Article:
Exchange-traded fund investors are picking their spots in the market as inflation concerns rise, one trend watcher said.
Though ETF inflows and outflows have largely plateaued in recent months, sector shifts underneath the surface tell a different story, ETF Action founding partner Mike Akins told CNBC's "ETF Edge" on Monday.
"You can see big shifts out of technology, [communications] services, into energy, into financials," he said.
"Right now, energy is the most overweight relative to the S&P 500" at 11% of the $600 billion U.S. sector ETF market, Akins said.
One ETF feeling the heat is WisdomTree's Enhanced Commodity Strategy ETF (GCC).
Commodity ETFs on the whole are benefiting from backwardation, or when front-month futures prices are higher than those further on the curve, making it profitable to roll futures contracts over, Akins said.
"I think we'll see continued flows into this space and rightfully so, in our opinion at ETF Action," he said.
The top 2022 performer of WisdomTree's 75 ETFs, GCC is being used as an inflation hedge, Jeremy Schwartz, global head of research and executive vice president at WisdomTree Asset Management, said in the same interview.
"Bonds don't provide as much diversification as they used to," Schwartz said. "There is this fear of inflation. Rates are heading up from the Fed. What do you do for a standard 60-40 portfolio allocation? Commodities and inflation-sensitive places are one of those diversifiers."
GCC is up just over 9% year to date. The fund holds a mix of energy, agriculture and metals futures contracts and can own up to 5% in bitcoin futures contracts.
Another firm is taking a hybrid approach in addressing inflation concerns.
Amplify ETFs' recently launched Inflation Fighter ETF (IWIN) is a mix of inflation-sensitive stocks and commodity futures contracts, the firm's founder and CEO, Christian Magoon, said in the same "ETF Edge" interview.
Up just over 3% since launch, the ETF has exposure to mining companies, land developers, homebuilders and real estate investment trusts as well as agriculture, gold and bitcoin.
"We wanted to create a diversified basket where you could own a percentage of your portfolio to fight against inflation and hedge, not necessarily take the full bet on commodities and backwardation and contango, but at the same time not ignore the equity space because many of those companies are quite sensitive to inflation if you get that selection right," Magoon said.
IWIN's top five holdings are the Grayscale Bitcoin Trust (GBTC), the SPDR Gold MiniShares Trust (GLDM), Invesco's Optimum Yield Diversified Commodity Strategy No K-1 ETF (PDBC), the Teucrium Corn Fund (CORN) and real estate company Rayonier.
Dividend-based strategies are attracting interest from investors as well, WisdomTree's Schwartz said.
The WisdomTree U.S. Quality Dividend Growth Fund (DGRW) now has $7 billion in assets backing its forward-looking strategy, which uses quality metrics, return on equity data, return on assets data and earnings growth expectations to determine which companies are likeliest to keep raising their dividends.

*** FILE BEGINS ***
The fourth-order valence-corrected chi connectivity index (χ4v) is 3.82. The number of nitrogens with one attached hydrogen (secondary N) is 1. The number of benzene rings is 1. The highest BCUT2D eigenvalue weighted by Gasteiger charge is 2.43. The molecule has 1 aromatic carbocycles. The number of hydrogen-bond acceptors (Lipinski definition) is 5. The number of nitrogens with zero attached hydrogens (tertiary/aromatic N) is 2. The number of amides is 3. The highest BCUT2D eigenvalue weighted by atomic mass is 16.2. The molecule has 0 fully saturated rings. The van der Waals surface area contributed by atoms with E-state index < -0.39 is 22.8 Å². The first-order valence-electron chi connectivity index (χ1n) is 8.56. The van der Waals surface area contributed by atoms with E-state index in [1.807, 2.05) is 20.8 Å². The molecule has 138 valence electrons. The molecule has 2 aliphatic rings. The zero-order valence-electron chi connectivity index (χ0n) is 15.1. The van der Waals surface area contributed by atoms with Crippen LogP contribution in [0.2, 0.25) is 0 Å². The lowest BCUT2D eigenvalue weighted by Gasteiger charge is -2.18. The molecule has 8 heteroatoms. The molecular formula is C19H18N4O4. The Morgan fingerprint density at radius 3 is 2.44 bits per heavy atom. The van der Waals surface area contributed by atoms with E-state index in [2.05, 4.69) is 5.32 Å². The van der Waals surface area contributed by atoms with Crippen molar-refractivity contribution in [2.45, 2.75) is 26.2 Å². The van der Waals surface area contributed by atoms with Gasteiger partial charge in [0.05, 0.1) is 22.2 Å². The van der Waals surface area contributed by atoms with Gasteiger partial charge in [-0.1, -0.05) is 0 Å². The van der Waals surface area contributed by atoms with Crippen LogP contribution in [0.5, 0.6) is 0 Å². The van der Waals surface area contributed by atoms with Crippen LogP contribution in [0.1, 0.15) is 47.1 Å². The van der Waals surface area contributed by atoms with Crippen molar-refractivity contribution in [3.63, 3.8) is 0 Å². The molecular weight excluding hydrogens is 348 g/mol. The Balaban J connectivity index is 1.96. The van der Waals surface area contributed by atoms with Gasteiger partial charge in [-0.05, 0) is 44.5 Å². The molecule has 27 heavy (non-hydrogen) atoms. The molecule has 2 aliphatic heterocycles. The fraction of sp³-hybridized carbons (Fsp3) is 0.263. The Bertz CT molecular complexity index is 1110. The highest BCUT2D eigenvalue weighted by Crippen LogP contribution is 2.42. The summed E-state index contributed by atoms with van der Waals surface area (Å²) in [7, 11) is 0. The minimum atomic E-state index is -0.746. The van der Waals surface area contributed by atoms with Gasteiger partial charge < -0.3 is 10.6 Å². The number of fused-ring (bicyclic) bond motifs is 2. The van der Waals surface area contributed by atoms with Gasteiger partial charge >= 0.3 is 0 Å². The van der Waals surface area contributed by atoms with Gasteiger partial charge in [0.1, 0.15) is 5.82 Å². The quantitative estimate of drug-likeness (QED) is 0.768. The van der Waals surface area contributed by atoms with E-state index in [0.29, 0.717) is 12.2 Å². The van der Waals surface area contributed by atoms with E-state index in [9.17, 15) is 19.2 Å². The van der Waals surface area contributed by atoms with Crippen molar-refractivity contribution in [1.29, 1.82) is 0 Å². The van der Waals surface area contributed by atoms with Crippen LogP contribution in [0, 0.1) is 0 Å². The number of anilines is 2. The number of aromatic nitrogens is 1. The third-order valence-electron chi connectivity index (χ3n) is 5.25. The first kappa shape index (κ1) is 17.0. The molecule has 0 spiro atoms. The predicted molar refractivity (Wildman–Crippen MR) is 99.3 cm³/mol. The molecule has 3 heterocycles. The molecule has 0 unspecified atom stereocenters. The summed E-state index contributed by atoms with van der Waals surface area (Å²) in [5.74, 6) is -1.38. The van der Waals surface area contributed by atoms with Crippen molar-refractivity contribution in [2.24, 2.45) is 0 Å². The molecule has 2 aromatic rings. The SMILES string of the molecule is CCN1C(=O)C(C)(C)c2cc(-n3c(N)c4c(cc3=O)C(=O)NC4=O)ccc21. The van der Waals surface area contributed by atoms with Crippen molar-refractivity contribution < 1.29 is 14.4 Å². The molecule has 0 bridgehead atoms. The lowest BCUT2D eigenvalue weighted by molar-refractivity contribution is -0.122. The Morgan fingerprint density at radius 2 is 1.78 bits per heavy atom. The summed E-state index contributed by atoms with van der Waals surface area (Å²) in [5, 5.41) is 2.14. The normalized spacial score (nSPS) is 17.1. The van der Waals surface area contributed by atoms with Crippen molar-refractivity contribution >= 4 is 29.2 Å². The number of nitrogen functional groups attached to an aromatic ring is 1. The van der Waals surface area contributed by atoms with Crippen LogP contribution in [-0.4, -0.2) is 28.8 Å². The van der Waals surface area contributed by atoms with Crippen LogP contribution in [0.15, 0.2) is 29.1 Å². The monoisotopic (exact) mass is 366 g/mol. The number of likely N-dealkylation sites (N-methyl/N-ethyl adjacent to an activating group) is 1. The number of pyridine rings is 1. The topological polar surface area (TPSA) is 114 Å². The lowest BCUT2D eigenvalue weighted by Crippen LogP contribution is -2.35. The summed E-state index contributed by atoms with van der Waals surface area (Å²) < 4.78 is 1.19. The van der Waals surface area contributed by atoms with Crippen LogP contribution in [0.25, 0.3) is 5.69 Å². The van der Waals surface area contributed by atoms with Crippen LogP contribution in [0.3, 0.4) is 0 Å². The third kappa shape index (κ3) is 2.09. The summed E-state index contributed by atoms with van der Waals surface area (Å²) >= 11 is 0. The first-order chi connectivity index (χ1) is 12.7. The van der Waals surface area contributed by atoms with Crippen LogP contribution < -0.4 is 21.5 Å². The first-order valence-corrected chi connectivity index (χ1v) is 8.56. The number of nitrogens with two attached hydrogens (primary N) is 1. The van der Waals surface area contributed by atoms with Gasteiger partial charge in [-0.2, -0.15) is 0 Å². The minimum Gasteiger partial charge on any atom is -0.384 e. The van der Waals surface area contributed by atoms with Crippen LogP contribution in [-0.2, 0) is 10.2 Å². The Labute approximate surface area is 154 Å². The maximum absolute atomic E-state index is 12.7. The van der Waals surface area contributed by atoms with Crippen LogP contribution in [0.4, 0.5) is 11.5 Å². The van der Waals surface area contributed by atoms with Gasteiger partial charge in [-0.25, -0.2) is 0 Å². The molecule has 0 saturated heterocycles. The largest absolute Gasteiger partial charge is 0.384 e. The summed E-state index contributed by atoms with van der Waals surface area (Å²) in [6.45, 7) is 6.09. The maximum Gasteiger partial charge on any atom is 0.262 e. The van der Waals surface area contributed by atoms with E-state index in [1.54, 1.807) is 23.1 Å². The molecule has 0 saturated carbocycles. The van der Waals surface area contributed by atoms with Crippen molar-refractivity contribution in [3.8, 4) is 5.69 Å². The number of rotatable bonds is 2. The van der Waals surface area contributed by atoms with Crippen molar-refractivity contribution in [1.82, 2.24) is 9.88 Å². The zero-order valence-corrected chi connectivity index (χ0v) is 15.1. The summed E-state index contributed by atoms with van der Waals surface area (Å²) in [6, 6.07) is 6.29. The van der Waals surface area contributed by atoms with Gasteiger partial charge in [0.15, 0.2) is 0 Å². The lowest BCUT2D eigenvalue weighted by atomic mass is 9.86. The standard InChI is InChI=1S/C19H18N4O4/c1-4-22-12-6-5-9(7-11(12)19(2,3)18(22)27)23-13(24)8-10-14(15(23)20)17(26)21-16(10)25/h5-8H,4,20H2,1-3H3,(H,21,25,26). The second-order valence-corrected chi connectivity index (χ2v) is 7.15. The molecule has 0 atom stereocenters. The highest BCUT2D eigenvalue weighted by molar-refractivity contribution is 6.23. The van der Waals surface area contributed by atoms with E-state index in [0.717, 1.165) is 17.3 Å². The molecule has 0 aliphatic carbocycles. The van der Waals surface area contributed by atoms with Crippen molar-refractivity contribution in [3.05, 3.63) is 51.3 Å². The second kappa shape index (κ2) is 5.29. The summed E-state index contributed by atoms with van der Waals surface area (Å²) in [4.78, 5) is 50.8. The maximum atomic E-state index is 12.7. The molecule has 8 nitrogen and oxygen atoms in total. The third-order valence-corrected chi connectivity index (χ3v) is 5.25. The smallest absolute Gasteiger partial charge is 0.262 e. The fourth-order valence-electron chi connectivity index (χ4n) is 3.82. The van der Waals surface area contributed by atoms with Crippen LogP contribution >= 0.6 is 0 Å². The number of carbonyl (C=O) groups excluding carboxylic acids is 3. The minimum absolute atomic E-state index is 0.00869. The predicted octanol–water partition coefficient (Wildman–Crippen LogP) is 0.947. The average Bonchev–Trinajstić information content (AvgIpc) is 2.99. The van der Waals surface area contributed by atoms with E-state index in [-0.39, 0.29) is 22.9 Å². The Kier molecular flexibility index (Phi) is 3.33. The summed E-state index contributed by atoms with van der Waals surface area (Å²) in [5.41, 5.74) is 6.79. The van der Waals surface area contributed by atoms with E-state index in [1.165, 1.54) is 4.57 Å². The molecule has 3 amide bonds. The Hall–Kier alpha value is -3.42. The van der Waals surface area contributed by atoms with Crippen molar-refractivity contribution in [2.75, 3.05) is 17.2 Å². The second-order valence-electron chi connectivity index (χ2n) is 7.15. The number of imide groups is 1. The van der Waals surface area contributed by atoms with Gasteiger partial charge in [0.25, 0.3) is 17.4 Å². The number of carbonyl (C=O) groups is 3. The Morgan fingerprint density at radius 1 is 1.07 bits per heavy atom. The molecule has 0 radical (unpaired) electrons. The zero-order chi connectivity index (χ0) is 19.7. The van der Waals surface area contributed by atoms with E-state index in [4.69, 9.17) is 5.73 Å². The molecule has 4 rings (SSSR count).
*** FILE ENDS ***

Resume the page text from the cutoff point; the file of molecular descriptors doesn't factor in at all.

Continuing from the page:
"It's a very interesting combination today," Schwartz said. "It's been one of the best performers in the large blend category the last three months because of that defensive rotation. It's top 2% of all large blend funds because of that dividend screen, but good-quality earnings that are supporting that dividend."
Specialty ETFs that mix allocation strategies are also gaining steam, Schwartz said.
His firm's U.S. Efficient Core Fund (NTSX) is approaching $1 billion in assets by offering an actively managed portfolio of U.S. equities and Treasury futures contracts in a leveraged version of the classic 60% stock, 40% bond structure.
"This was a product of the people born on Twitter," Schwartz said. "The idea is getting more for your money. ... For every dollar, you really get $1.50 of exposure, 90 cents of equities and 60 cents of bond futures."
The idea is to devote two-thirds of your capital to NTSX's 60-40-inspired strategy and use the remaining third for diversification and hedging against market risk, Schwartz said.
NTSX is up nearly 67% since its 2018 launch. WisdomTree debuted international and emerging markets versions of the strategy, NTSI and NTSE, in May 2021.
For those who don't want to own fixed-rate bonds in an uncertain environment, WisdomTree's Floating Rate Treasury Fund (USFR) offers another alternative solution.
Floating-rate Treasurys have the shortest duration of any Treasury securities. First issued by the government in 2014, their rates reset every week instead of being fixed.
"The Fed has communicated they're on a path to hiking rates," Schwartz said. "During the last rate hike cycle, the floating rate Treasury was the highest-yielding Treasury by the end of the cycle. Our view is that's going to happen again. So USFR is the way to play the Fed rate hike."
Another Amplify offering aims to strike a balance between risk-off and risk-on assets in case of unpredictable, "black swan" market events.
"What this allows you to do is get about anywhere from 50%-70% of the return of the relative index, whether that's the Nasdaq or the S&P, but have considerable always-on hedged exposure to the market," Amplify's Magoon said.
It's useful in times like the early Covid pandemic stock market collapse, Magoon added. When the S&P dropped 30% over the course of a few days, SWAN fell just 9%.
"When market volatility increases, when there is a geopolitical event, investors go risk-off, they focus on U.S. Treasurys," Magoon said. "Treasurys that have a negative correlation to the equity market can be an important part of a hedged portfolio exposure should we see disruptive events or black swan events."